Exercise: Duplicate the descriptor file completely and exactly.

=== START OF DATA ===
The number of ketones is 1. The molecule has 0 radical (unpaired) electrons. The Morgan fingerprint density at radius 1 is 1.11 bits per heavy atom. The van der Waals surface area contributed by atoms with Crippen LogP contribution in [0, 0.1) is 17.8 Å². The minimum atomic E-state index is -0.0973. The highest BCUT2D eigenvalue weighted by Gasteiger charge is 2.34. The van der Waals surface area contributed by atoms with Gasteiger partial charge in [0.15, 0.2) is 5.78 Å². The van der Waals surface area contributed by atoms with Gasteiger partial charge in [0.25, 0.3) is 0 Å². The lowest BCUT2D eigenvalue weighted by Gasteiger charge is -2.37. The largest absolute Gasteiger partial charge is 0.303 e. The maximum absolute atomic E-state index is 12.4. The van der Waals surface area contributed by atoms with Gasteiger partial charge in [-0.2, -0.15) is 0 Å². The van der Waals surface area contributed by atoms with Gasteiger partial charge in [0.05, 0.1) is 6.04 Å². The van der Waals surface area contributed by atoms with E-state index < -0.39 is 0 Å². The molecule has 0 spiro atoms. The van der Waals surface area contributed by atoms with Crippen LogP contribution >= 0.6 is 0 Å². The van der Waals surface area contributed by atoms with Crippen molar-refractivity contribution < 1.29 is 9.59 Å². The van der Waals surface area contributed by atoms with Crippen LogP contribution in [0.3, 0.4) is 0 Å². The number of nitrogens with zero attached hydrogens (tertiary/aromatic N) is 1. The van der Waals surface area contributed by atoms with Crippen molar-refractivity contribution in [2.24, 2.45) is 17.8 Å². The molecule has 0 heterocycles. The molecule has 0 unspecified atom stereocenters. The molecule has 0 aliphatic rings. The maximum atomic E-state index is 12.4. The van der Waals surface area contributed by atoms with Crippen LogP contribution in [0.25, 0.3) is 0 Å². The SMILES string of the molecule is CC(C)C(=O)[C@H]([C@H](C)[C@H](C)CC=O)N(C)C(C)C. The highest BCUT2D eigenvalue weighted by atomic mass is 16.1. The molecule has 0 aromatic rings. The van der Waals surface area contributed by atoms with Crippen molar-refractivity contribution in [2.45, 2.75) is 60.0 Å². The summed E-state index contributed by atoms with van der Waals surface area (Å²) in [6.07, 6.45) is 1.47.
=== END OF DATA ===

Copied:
The number of ketones is 1. The molecule has 0 radical (unpaired) electrons. The Morgan fingerprint density at radius 1 is 1.11 bits per heavy atom. The van der Waals surface area contributed by atoms with Crippen LogP contribution in [0, 0.1) is 17.8 Å². The minimum atomic E-state index is -0.0973. The highest BCUT2D eigenvalue weighted by Gasteiger charge is 2.34. The van der Waals surface area contributed by atoms with Gasteiger partial charge in [0.15, 0.2) is 5.78 Å². The van der Waals surface area contributed by atoms with Gasteiger partial charge in [0.25, 0.3) is 0 Å². The lowest BCUT2D eigenvalue weighted by Gasteiger charge is -2.37. The largest absolute Gasteiger partial charge is 0.303 e. The maximum absolute atomic E-state index is 12.4. The van der Waals surface area contributed by atoms with Gasteiger partial charge in [-0.2, -0.15) is 0 Å². The van der Waals surface area contributed by atoms with Gasteiger partial charge in [0.05, 0.1) is 6.04 Å². The van der Waals surface area contributed by atoms with E-state index < -0.39 is 0 Å². The molecule has 0 spiro atoms. The van der Waals surface area contributed by atoms with Crippen LogP contribution >= 0.6 is 0 Å². The van der Waals surface area contributed by atoms with Crippen molar-refractivity contribution < 1.29 is 9.59 Å². The van der Waals surface area contributed by atoms with Crippen LogP contribution in [0.3, 0.4) is 0 Å². The number of nitrogens with zero attached hydrogens (tertiary/aromatic N) is 1. The van der Waals surface area contributed by atoms with Crippen molar-refractivity contribution in [2.24, 2.45) is 17.8 Å². The molecule has 0 heterocycles. The molecule has 0 unspecified atom stereocenters. The molecule has 0 aliphatic rings. The maximum atomic E-state index is 12.4. The van der Waals surface area contributed by atoms with Crippen LogP contribution in [0.25, 0.3) is 0 Å². The SMILES string of the molecule is CC(C)C(=O)[C@H]([C@H](C)[C@H](C)CC=O)N(C)C(C)C. The highest BCUT2D eigenvalue weighted by atomic mass is 16.1. The molecule has 0 aromatic rings. The van der Waals surface area contributed by atoms with Crippen molar-refractivity contribution in [2.45, 2.75) is 60.0 Å². The summed E-state index contributed by atoms with van der Waals surface area (Å²) in [6.07, 6.45) is 1.47.